Allowing teens to hang out without adult supervision

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Allowing teens to hang out without adult supervision

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I love how sometimes our teenagers frame questions to us. Here's your choices mom, allow me to this party where it's not monitored or I'm in a social abyss. So you choose, be flexible and allow me to have fun or ruin my life. It's nonsense choice. It would be like a kid saying let me go have a party in the minefield, Mom or otherwise I'm going to be ruined. If you took the brain of a teenager and you put it on a fully grown adult and did a full neurological evaluation of them, you would think that adult has brain damage. We know this brain damage people hang out together unmonitored. That's when all the risky stuff happens. That's when the sex happens, That's when the alcohol happens. That's when all the things they do that cause lifelong consequences sometimes - pregnancies, addiction, in the newspaper, in front of the judge. It all happens in these unmonitored situations. So, I throw a red flag on that even if they want to think of me as a parent Nazzi.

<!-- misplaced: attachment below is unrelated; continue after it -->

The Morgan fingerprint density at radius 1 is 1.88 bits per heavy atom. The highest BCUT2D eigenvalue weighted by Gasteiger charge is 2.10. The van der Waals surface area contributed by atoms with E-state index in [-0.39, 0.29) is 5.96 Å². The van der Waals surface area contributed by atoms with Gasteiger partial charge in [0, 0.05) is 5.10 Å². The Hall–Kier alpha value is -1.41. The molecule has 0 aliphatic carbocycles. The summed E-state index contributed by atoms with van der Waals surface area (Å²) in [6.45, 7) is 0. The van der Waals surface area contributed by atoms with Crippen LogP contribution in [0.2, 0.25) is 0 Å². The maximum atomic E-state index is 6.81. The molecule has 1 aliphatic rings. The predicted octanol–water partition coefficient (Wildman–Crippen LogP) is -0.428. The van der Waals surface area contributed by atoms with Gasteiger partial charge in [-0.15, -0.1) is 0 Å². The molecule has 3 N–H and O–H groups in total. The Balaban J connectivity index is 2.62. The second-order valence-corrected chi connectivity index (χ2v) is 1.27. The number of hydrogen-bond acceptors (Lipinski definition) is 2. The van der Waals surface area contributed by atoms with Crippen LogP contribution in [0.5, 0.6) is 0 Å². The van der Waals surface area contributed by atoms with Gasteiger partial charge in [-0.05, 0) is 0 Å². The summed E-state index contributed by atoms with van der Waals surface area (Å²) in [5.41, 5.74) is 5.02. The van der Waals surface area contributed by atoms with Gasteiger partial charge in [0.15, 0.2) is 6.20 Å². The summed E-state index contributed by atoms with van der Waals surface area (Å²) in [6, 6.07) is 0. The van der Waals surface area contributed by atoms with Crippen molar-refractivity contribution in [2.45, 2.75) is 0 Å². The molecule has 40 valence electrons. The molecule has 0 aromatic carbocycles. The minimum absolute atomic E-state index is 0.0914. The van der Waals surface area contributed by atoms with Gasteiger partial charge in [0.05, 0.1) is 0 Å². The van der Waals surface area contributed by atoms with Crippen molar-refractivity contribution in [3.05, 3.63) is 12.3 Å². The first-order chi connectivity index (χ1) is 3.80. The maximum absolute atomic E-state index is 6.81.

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David Palmiter, PhD, ABPP

Psychologist & Author

Dr. David Palmiter is a professor of Psychology and Counseling at Marywood University. He is a practicing and board-certified clinical psychologist, a past president of the Pennsylvania Psychological Association, the author of over three dozen publications, including two books on promoting resilience in youth, a Fellow of the American Psychological Association (true of < 6% of psychologists), the American Academy of Clinical Psychology and the Pennsylvania Psychological Association in youth. He has also given hundreds of workshops on family issues for organizations such as The Navy SEAL Foundation, The Master Therapist Series at the University of Connecticut, The American Psychological Association and the McGraw-Hill Financial Group and completed hundreds of media projects for outlets such as CNN, The New York Times, US News and World Report and the Wall Street Journal. David is also a dad of three (two studying at Cornell University and one still in high school) and husband of 27 years to Dr. Lia Richards-Palmiter. A central aspect of his professional mission is to put air under the wings of parents as they try to raise happy and resilient children and teens.

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